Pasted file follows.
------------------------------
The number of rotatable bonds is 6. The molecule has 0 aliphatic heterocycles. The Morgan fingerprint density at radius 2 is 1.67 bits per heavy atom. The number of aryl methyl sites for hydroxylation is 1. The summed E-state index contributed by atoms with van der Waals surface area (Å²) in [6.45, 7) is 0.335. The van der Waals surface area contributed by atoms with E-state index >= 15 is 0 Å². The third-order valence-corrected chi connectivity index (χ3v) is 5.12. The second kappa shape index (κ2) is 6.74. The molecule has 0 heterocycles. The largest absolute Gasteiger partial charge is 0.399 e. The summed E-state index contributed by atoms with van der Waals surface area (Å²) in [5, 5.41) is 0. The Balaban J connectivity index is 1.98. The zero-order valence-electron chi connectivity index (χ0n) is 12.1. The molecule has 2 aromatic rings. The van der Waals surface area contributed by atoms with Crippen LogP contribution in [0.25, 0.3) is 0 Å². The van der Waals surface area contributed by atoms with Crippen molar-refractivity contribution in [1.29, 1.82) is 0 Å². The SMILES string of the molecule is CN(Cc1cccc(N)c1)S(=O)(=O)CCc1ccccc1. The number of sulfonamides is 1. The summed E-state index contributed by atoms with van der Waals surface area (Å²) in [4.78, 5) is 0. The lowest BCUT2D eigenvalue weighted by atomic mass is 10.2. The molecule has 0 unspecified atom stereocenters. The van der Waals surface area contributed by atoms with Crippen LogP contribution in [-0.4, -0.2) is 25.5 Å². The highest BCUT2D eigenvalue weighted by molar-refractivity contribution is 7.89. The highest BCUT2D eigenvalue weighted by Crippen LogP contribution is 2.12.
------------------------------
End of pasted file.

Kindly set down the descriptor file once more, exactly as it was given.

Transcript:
The number of rotatable bonds is 6. The molecule has 0 aliphatic heterocycles. The Morgan fingerprint density at radius 2 is 1.67 bits per heavy atom. The number of aryl methyl sites for hydroxylation is 1. The summed E-state index contributed by atoms with van der Waals surface area (Å²) in [6.45, 7) is 0.335. The van der Waals surface area contributed by atoms with E-state index >= 15 is 0 Å². The third-order valence-corrected chi connectivity index (χ3v) is 5.12. The second kappa shape index (κ2) is 6.74. The molecule has 0 heterocycles. The largest absolute Gasteiger partial charge is 0.399 e. The summed E-state index contributed by atoms with van der Waals surface area (Å²) in [5, 5.41) is 0. The Balaban J connectivity index is 1.98. The zero-order valence-electron chi connectivity index (χ0n) is 12.1. The molecule has 2 aromatic rings. The van der Waals surface area contributed by atoms with Crippen LogP contribution in [0.25, 0.3) is 0 Å². The van der Waals surface area contributed by atoms with Crippen molar-refractivity contribution in [1.29, 1.82) is 0 Å². The SMILES string of the molecule is CN(Cc1cccc(N)c1)S(=O)(=O)CCc1ccccc1. The number of sulfonamides is 1. The summed E-state index contributed by atoms with van der Waals surface area (Å²) in [4.78, 5) is 0. The lowest BCUT2D eigenvalue weighted by atomic mass is 10.2. The molecule has 0 unspecified atom stereocenters. The van der Waals surface area contributed by atoms with Crippen LogP contribution in [-0.4, -0.2) is 25.5 Å². The highest BCUT2D eigenvalue weighted by molar-refractivity contribution is 7.89. The highest BCUT2D eigenvalue weighted by Crippen LogP contribution is 2.12.